One of the nominees to become an SEC commissioner expressed concern Tuesday that the agency has not had appropriate input into a Labor Department rule on investment advice.
In a confirmation hearing before the Senate Banking Committee, Hester Peirce said she hasn't had a chance to read the DOL measure, but is uneasy about the way it was put together.
“I'm quite worried about the Department of Labor's proposal in part because I've heard that the SEC's input wasn't considered,” Ms. Peirce said in response to a question from Sen. Tim Scott, R-S.C.
In previous congressional testimony, SEC Chairwoman Mary Jo White and other officials from the Securities and Exchange Commission and Labor Department have said the two agencies have conferred on the rule.
DOL spokesman Mike Trupo confirmed as much in a statement Feb. 24, when the agency came under similar scrutiny.
“We coordinated closely with staff from the Securities and Exchange Commission during the entire four-year period of developing the proposed rule,” he said.
Ms. Peirce also was sympathetic to Mr. Scott's assertion that the rule — which would require financial advisers to act in the best interests of their clients in retirement accounts — could raise the cost of advice and hurt investors with modest accounts.
“I worry that what will end up happening is that we'll cut a whole segment of people out of getting access" to advice, Ms. Peirce said.
Ms. Peirce has been nominated to replace departed Republican SEC Commissioner Daniel Gallagher, who opposed the DOL rule and raised doubts about the SEC's own effort to promulgate a uniform fiduciary standard for retail investment advice.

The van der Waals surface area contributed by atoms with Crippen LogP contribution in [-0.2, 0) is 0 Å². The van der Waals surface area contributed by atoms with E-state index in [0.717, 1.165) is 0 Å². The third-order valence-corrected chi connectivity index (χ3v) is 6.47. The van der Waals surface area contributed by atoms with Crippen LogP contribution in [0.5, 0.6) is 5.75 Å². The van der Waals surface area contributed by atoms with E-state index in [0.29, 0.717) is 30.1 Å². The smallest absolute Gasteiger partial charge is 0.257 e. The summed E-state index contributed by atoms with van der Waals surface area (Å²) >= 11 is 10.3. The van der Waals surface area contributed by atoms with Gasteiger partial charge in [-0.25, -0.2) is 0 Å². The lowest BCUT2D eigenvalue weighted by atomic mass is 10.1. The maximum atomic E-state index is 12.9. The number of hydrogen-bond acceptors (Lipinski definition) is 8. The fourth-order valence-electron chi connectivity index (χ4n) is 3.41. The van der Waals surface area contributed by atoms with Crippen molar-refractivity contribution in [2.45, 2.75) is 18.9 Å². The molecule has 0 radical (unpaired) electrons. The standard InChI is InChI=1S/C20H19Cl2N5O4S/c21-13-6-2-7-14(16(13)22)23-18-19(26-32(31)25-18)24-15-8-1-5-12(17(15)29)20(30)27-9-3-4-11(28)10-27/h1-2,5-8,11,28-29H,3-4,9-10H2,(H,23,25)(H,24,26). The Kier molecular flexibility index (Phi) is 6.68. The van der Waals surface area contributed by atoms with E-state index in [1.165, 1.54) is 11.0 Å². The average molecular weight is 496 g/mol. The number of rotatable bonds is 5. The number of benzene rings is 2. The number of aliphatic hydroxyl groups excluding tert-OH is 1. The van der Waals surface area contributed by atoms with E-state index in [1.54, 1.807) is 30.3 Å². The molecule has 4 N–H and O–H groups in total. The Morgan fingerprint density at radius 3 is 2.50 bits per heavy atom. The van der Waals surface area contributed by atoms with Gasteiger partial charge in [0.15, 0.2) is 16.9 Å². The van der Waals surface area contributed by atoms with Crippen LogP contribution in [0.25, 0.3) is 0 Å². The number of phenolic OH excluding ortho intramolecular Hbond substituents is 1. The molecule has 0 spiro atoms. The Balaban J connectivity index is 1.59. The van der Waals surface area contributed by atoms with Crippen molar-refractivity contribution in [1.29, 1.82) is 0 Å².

At the same hearing, Lisa Fairfax, who has been nominated to replace former Democratic SEC Commissioner Luis Aguilar, praised the aim of the rule — to protect investors from conflicted advice — but also said it must not undermine the advice market.
“Protecting investors in this space is of critical importance,” Ms. Fairfax said. “Protecting access to quality and appropriate advice in this area is also important, particularly for middle- and lower-income investors.”
Neither Ms. Peirce nor Ms. Fairfax indicated whether they support or oppose the DOL rule. When asked by Sen. Jack Reed, D-R.I., to list their top investor-protection priorities, neither nominee mentioned the fiduciary duty rule that Ms. White is trying to push through the agency.
Although it was a hearing about SEC nominees, the Financial Industry Regulatory Authority Inc. came up in questioning. Sen. Tom Cotton, R-Ark., asked Ms. Peirce about a paper she wrote about Finra reform.
Ms. Peirce said it is unclear to whom Finra is accountable — the industry, investors or the SEC, which must approve Finra rules. She said Finra's flaws can slow market innovation and leave investors vulnerable.
“The implications are that we're not getting the kind of regulator of broker-dealers that we need,” Ms. Peirce said.
But she stopped short of offering a policy prescription for Finra.
“I haven't formed an opinion on what the right answer is,” Ms. Peirce said.
Ms. Peirce's work as senior research fellow at the conservative Mercatus Center at George Mason University in Arlington, Va., drew criticism from Sen. Elizabeth Warren, D-Mass., who argued that her extensive criticisms of the Dodd-Frank financial reform law and other regulations disqualify her as a regulator who must enforce rules.
“What kind of watchdog will you make if you believe that parts of Dodd-Frank are, and I'm quoting you, 'pointless,' and you think Congress should repeal much of it?” Ms. Warren asked.
She wrote papers as an academic and a researcher, Ms. Peirce responded. She added that she understands the role of a regulator because she's a former SEC staffer.
“The responsibility of the agency is to enforce the rule,” Ms. Peirce said.
Ms. Warren wasn't satisfied.
“I think your record gives the American people reason to be concerned about your nomination,” Ms. Warren said.
But Ms. Peirce and Ms. Fairfax, a law professor at George Washington University, appear to be headed for approval by the committee.
“We'll get the committee together as soon as we can to try to move your nominations to the [Senate] floor,” Chairman Richard Shelby, R-Ala., said.